Another key finding in the dissertation was that AD cannot be definitely ruled out in early symptomatic individuals even if the CSF biomarkers are classified as normal. In a sample of Karolinska Institute memory clinic patients with CSF Aβ levels within the normal range based on the laboratory cut-offs, nearly 40% of the patients developed dementia, often the AD-type, within a fairly short follow-up period. Lower normal Aβ levels were associated with a higher dementia risk, suggesting that the classification based on sharp, dichotomous cut-off values is not an ideal strategy to assess and predict an individual’s risk of disease progression.
Willingness to help and personal benefits motivate older adults to participate in prevention trials
Using data from the multinational lifestyle-based prevention trial HATICE, Rosenberg also investigated older adults’ reasons to participate in prevention trials. Based on questionnaires and interviews with the study participants in Finland, France, and the Netherlands, the most important reasons for participation were a desire to contribute to science, the possibility to improve lifestyle, and access to additional medical monitoring. Medical monitoring was emphasized particularly in Finland where access to regular health care was perceived as limited. Individuals with a family history of dementia or other experiences with affected people were worried about their cognition and dementia risk but also motivated towards improving their lifestyles. Cognitive assessments and blood tests in HATICE were sometimes thought to facilitate the early detection of a dementing disorder. Knowledge about dementia and risk factors was limited overall, and dementia was often considered a part of normal aging. The results highlight the importance of increasing the public awareness of dementia and the means to reduce its risk. Better understanding of older adults’ motivations and expectations will help design even more effective interventions.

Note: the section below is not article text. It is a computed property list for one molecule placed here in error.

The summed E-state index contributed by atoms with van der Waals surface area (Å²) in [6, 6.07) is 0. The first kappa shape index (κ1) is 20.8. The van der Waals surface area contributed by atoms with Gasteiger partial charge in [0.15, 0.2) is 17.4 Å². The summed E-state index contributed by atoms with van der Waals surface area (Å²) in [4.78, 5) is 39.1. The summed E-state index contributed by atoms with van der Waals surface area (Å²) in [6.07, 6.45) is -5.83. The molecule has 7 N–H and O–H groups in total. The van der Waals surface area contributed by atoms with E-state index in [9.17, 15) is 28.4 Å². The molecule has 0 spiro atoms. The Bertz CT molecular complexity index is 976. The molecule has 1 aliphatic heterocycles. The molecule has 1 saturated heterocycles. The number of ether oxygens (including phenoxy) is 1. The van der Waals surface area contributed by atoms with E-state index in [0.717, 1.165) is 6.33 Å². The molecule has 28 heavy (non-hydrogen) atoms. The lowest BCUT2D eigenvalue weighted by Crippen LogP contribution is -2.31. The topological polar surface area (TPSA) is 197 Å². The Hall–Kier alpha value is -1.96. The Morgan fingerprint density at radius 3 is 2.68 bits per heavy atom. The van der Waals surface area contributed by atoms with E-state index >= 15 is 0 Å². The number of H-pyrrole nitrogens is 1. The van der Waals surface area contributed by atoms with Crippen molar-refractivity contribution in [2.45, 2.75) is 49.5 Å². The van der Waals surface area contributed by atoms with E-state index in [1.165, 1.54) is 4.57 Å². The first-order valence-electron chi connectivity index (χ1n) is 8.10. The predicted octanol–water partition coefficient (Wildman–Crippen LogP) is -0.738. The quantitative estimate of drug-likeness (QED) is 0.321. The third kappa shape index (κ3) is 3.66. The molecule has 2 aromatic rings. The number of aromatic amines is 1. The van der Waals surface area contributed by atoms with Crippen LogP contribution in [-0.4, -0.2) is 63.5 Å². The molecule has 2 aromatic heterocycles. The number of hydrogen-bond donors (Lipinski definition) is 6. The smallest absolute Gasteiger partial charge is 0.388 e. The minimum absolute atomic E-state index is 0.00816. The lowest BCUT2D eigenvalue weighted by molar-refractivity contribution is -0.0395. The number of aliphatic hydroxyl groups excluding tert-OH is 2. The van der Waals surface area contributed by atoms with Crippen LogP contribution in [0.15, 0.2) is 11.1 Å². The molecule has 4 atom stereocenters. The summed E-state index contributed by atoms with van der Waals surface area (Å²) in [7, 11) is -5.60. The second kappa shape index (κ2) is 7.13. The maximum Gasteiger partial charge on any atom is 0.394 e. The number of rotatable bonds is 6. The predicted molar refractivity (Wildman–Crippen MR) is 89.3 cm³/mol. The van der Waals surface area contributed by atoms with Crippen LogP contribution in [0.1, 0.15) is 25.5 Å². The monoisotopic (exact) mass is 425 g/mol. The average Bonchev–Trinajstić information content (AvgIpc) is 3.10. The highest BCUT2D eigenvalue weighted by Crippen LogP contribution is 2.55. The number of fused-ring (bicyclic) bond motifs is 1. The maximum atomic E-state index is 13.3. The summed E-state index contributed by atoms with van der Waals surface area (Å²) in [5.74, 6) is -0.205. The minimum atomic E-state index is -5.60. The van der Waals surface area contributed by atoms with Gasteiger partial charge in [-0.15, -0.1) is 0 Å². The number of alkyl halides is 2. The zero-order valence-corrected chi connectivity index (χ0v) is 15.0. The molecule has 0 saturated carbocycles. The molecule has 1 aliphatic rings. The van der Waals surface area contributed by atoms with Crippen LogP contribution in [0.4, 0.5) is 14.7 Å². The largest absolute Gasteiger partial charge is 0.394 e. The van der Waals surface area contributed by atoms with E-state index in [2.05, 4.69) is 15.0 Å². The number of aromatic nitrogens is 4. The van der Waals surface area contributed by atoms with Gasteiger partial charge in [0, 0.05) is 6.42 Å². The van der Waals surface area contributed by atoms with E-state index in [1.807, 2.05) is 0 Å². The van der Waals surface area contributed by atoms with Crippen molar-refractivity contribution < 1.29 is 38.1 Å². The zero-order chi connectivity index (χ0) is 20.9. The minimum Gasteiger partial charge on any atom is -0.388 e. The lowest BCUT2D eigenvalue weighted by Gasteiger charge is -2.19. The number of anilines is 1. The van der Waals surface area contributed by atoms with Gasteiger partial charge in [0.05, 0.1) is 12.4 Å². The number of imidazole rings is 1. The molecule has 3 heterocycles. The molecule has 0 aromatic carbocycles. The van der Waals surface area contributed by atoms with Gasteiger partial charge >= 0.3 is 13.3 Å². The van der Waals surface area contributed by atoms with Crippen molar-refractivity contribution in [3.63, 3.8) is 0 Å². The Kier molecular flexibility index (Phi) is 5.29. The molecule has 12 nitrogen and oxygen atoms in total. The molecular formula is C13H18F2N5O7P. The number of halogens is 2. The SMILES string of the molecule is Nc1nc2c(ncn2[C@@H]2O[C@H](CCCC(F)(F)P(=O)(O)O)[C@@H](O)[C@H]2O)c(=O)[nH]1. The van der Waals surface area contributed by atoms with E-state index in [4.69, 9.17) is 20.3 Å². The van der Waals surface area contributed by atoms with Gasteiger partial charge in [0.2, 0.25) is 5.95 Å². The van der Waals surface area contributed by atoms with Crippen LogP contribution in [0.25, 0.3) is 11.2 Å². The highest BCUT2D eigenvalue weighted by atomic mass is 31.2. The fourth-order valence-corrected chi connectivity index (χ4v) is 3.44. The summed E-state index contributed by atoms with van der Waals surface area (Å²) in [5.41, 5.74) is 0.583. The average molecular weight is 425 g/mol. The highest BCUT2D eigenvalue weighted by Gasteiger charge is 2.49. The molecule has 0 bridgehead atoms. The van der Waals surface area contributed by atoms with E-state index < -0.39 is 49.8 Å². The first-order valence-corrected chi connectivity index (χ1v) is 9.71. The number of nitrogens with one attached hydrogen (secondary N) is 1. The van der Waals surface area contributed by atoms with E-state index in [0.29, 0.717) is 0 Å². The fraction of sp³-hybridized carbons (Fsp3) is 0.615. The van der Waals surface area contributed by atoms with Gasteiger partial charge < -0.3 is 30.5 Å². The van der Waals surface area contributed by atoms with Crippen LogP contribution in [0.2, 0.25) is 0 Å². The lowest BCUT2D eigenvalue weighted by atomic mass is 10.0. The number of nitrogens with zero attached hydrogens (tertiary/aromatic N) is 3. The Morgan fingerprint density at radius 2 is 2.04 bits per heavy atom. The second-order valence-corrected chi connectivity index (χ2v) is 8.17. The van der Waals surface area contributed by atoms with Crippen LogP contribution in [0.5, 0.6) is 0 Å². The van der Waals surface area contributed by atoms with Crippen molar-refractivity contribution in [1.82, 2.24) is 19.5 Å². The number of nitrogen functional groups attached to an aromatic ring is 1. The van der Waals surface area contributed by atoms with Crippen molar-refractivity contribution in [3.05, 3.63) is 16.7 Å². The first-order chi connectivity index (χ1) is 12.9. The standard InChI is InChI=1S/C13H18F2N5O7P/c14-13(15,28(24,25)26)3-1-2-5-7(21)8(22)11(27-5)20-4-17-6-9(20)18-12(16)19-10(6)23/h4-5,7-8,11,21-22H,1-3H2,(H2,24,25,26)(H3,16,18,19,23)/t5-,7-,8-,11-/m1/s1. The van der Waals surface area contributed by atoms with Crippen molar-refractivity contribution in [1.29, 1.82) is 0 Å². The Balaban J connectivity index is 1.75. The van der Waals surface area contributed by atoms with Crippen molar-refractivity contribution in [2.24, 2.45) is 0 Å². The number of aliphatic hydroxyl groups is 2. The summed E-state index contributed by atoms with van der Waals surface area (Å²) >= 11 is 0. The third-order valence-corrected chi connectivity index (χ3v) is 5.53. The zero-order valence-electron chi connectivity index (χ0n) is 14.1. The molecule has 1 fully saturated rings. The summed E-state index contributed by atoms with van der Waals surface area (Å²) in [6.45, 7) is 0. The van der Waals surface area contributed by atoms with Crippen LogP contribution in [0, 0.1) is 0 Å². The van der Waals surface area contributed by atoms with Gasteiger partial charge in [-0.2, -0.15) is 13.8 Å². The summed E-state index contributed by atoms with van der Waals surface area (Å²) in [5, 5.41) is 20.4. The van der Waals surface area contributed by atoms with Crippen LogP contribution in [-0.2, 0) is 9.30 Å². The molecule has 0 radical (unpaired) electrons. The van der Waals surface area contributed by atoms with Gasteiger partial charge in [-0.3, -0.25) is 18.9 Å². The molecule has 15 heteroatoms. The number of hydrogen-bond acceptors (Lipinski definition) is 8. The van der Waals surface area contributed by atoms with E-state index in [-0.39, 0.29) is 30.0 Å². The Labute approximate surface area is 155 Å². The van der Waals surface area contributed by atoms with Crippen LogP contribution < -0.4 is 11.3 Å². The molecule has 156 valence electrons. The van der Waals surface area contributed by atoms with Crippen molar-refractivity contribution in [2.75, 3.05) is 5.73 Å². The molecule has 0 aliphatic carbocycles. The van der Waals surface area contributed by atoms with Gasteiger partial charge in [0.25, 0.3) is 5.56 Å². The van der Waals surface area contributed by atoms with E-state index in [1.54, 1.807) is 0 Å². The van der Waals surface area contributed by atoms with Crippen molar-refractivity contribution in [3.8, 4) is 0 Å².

A lot of progress has been made in the dementia prevention research, but more knowledge is urgently needed about the most feasible and effective prevention strategies in different at-risk populations. The findings of this thesis are useful when planning new prevention trials. Such trials are currently ongoing or being planned around the world, for example within the World Wide FINGERS (WW-FINGERS) global network including already over 30 countries.
The doctoral dissertation of Anna Rosenberg, MSc, entitled Dementia prevention in at-risk individuals: Focus on selection and engagement of target populations, will be examined at the Faculty of Health Sciences on Friday, October 23 2020 starting at 12 noon. The opponent will be Professor John O’Brien, University of Cambridge, and the Custos will be Professor Miia Kivipelto, University of Eastern Finland and Karolinska Institute. The public examination will be held in English.